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Doll Man

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Although it is rarely mentioned today, the comic books of the 1930s were dominated by newspaper strip reprints, in titles such as Famous Funnies and Ace Comics. It was the extraordinary impact of Superman that concentrated publishers' minds on the financial benefits of creating new heroes that they would own themselves. Neophyte publisher and owner of Quality Comics Everett Busy Arnold was enjoying reasonable success with Feature Comics, which was stuffed cover-to-cover with newspaper reprints, but he wanted a chance at the sort of big money that Superman's publisher, DC Comics, was making. Arnold called up the Eisner/Iger comics studio and demanded a hero of his own. Their response was Doll Man, the first in a long line of Quality heroes that would include Plastic Man, Uncle Sam, Blackhawk, Kid Eternity, the Ray, and many more. Doll Man premiered in Feature Comics #27 in December 1939 and was only the twelfth superhero to appear on the shelves, beating such bigger names as Captain Marvel, the Flash, and Captain America to the punch.


Studio co-owner Will Eisner himself dreamed up the character, possibly with some input from Arnold, and was no doubt inspired by the tiny Liliputians from Gulliver's Travels. Eisner recruited one of his top artists, Lou Fine, to draw the tale over his layouts, and the result was some of the most handsome art of the era. Publishers were keen to get straight to the action in those days, and there was little room for introspection, but even by the standards of the late 1930s the Doll Man's origin was disappointingly slight.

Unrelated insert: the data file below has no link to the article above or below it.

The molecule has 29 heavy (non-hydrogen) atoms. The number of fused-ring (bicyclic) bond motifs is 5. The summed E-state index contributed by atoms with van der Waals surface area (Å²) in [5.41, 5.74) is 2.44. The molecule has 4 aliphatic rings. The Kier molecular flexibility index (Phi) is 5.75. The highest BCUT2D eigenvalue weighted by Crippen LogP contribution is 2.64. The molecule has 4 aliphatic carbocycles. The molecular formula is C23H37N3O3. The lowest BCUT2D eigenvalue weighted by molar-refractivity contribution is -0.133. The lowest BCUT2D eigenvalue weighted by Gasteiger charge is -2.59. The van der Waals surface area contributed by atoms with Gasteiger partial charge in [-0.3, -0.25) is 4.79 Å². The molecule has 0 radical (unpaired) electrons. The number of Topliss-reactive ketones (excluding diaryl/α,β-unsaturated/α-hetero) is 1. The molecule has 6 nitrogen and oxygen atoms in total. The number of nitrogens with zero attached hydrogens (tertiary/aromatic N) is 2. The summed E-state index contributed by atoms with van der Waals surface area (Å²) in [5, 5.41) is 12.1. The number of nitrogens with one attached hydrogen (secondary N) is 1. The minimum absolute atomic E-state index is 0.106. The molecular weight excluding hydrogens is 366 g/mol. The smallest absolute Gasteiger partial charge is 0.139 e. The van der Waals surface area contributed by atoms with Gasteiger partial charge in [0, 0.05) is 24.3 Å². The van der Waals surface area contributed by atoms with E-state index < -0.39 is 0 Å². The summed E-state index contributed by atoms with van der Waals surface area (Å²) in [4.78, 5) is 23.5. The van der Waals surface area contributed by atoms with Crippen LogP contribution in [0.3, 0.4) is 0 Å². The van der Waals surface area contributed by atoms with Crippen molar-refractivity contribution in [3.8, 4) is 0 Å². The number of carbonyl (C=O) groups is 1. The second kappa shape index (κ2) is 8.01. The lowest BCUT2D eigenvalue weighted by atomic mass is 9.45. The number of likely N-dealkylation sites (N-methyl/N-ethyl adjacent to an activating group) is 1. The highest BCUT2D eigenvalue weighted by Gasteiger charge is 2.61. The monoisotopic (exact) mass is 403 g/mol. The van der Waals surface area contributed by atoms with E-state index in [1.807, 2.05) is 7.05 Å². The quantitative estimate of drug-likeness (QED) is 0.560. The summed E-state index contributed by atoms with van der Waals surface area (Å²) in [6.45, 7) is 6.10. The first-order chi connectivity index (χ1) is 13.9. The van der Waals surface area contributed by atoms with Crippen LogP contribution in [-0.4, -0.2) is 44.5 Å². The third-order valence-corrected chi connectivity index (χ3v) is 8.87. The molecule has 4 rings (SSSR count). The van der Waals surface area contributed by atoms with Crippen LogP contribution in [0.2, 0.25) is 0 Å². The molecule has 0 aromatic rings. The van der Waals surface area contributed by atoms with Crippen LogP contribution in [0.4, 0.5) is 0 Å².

Brilliant young scientist Darrel Dane creates a super-formula that shrinks him down to a height of just five inches. After drinking it to save his girlfriend, Martha Roberts, from hoodlums, Dane decides to take up life as a caped crime fighter, proclaiming, From now on, I shall be known as Doll Man, and I pledge myself to fight crime and evil relentlessly. But he doesn't need an antidote to resume his normal size, he simply wills it. As the World's Mightiest Mite—complete in a blue body-suit-like costume that boasts bare arms and legs, a short cape, and pixie boots, worn under his street clothes—Doll Man is ready to go. By way of compensation for his diminutive size, Doll Man packs a mean punch and is able to sneak up on villains unannounced, hiding in pockets, bags, boxes—or on cats! Magically, he also gains the telekinetic power to slow moving objects.


Within a couple of issues of the arrival of Doll Man, Arnold lost the rights to many of his newspaper strips, and so Doll Man was promoted to cover star and Quality Comics changed its direction for good, switching over to superhero production with gusto. Fine drew the feature for eleven issues and was soon followed by his only real rival at the time, Reed Crandall (who would go on to draw Feature Comics #44–#63). Crandall was, if anything, an even better draftsman than Fine, being a master of anatomy, mood, and action. Given the strip's excellent art, it is no surprise that Doll Man was soon given his own quarterly title, which hit the stands in winter 1941. With Crandall busy with Blackhawk, other artists were brought in, including Mort Leav, John Cassone, and Rudy Palais, but it was Al Bryant, Quality's most prolific artist, who drew the bulk of the strips for the rest of the 1940s. Eisner soon left the scripting chores to other hands, including Joe Millard and William Woolfolk.